The commissioners responsible for specialist factual at the BBC, Channel 4, National Geographic and Discovery set out their top programming priorities at this year’s Televisual Factual Festival.
The panel was chaired by Liesel Evans from Raw TV with speakers Abigail Priddle of the BBC, National Geographic’s Carolyn Payne, Fatima Salaria of Channel 4 and Discovery UK & Ireland’s Victoria Noble.
To describe the BBC’s commissioning slate Abigail Priddle used the analogy of ‘going on a school trip with your favourite teacher’ explaining that, “I’m looking for content which is enjoyable, a break from the norm and which gives you pleasure; it doesn’t feel like homework and although it can be serious it’s learning but it’s not dull.” Priddle emphasised the channel’s commitment and championing of iPlayer as a ‘destination in its own right’ and that multi-episode programmes are welcomed for an audience who have become used to consuming volumes.
There was a focus on returning brands, as well as a reminder that the BBC is committed to continuing to explore environmental issues and history programmes. Priddle highlighted that talent was a means in which production companies can be dynamic in established genres, using the example of Jack Whitehall’s episode of Who Do You Think You Are being a success in reaching a younger audience and “a really exciting way to bring someone new to a familiar brand.” Priddle also shined a spotlight on diversity affirming that “We need to be reflecting all of us.”
Carolyn Payne summed up National Geographic’s commissioning slate with three words, science, adventure and exploration. A take-home message for production companies was whether the pitch could be imagined as a story in the National Geographic magazine, Payne suggested that it was important to look at the work of National Geographic explorers and that she is “always interested in hearing proposal ideas about their work.” The channel’s Lost Cities with Albert Lin originated from Lin being a National Geographic explorer, which she hopes will provide a blueprint for future programming. Payne said that it was also important for indies not to assume that the company has already been provided access to certain things, and mentioned a small UK indie brought them exclusive access to a NASA space mission, which guaranteed them a series.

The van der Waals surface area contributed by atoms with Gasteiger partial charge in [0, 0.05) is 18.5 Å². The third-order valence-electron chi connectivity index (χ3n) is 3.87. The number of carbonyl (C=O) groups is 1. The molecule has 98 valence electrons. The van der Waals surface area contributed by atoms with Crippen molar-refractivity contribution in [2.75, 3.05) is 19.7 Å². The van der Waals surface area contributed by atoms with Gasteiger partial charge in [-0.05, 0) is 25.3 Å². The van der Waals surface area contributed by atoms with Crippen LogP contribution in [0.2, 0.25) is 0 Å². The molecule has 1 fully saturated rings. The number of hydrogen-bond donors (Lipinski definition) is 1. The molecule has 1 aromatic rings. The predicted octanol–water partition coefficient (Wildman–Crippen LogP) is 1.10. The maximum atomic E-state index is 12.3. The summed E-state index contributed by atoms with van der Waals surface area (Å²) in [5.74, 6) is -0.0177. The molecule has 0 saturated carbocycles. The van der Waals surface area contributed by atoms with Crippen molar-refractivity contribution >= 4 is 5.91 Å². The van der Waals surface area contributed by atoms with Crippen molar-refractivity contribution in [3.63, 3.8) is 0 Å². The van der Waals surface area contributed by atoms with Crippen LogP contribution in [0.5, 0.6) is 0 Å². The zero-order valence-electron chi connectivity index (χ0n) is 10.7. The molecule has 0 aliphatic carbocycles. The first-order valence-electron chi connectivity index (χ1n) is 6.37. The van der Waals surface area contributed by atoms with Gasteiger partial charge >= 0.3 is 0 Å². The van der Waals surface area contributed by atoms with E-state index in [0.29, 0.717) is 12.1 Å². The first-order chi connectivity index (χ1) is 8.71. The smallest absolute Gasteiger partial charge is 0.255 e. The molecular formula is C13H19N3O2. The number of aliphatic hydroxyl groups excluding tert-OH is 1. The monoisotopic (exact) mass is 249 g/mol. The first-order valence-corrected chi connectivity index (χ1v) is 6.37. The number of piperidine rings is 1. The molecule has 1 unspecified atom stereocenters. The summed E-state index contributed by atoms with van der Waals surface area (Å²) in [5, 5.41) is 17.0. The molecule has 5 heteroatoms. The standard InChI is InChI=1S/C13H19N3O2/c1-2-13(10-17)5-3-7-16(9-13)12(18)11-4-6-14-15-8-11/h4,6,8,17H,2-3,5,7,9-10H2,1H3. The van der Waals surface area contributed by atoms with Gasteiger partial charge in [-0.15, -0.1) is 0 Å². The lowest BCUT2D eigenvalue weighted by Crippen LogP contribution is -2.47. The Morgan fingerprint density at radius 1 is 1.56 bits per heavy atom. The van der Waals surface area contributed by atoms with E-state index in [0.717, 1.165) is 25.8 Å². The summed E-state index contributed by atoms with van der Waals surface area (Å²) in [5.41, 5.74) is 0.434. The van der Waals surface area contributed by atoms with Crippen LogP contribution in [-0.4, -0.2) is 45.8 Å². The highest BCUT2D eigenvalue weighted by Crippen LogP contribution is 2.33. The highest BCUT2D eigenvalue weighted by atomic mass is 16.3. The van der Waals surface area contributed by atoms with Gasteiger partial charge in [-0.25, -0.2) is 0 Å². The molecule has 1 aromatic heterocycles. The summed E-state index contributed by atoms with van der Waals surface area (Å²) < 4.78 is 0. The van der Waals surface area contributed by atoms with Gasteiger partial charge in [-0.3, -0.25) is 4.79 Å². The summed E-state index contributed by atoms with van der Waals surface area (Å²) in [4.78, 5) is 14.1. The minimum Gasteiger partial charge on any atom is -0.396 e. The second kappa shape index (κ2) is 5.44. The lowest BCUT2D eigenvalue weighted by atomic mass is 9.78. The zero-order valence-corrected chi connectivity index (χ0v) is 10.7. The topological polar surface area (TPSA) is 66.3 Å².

Channel 4’s Fatima Salaria outlined that she wanted to find a series which talks about current topics “that are very timely, very provocative, that feels like you’re lifting the lid on something and also feels very entertaining.” Using the upcoming Putin: A Russian Spy Story as an example, Salaria focused on how a biography programme can be adapted to embody a Channel 4 tone to create something that feels edgy and austere, remarking “let’s look at it through murder, let’s look at it through assassination, let’s look at it through corruption.”
Her priorities are to get a returnable history series and a returnable science series, however, she stressed that regardless of genre or format “We are never ever going to turn down brilliant, great ideas.”
When questioned on co-productions Salaria stated that Channel 4 was considering them an exciting avenue. She opined that Channel 4 is committed to taking subjects “which always feel taboo risky” and that the channel is especially interested in ways to do this through presenter-led formats, which “gives people space to tell stories from their perspective.”
Survival and adventure are two genres which Discovery’s Victoria Noble pushed strongly, she said that she is looking for twists on genres, a recent commission Richard Hammond’s Big! she said gave them more licence to make the topic of engineering entertaining. When reflecting on recent commissions for the male-skewed Quest channel she identified Australia has been an interesting precinct and backdrop for the channel, whilst the focus of tough jobs, as demonstrated in the upcoming Born Mucky, was a continued interest and ‘blue light’ programming remained something the channel was open to.
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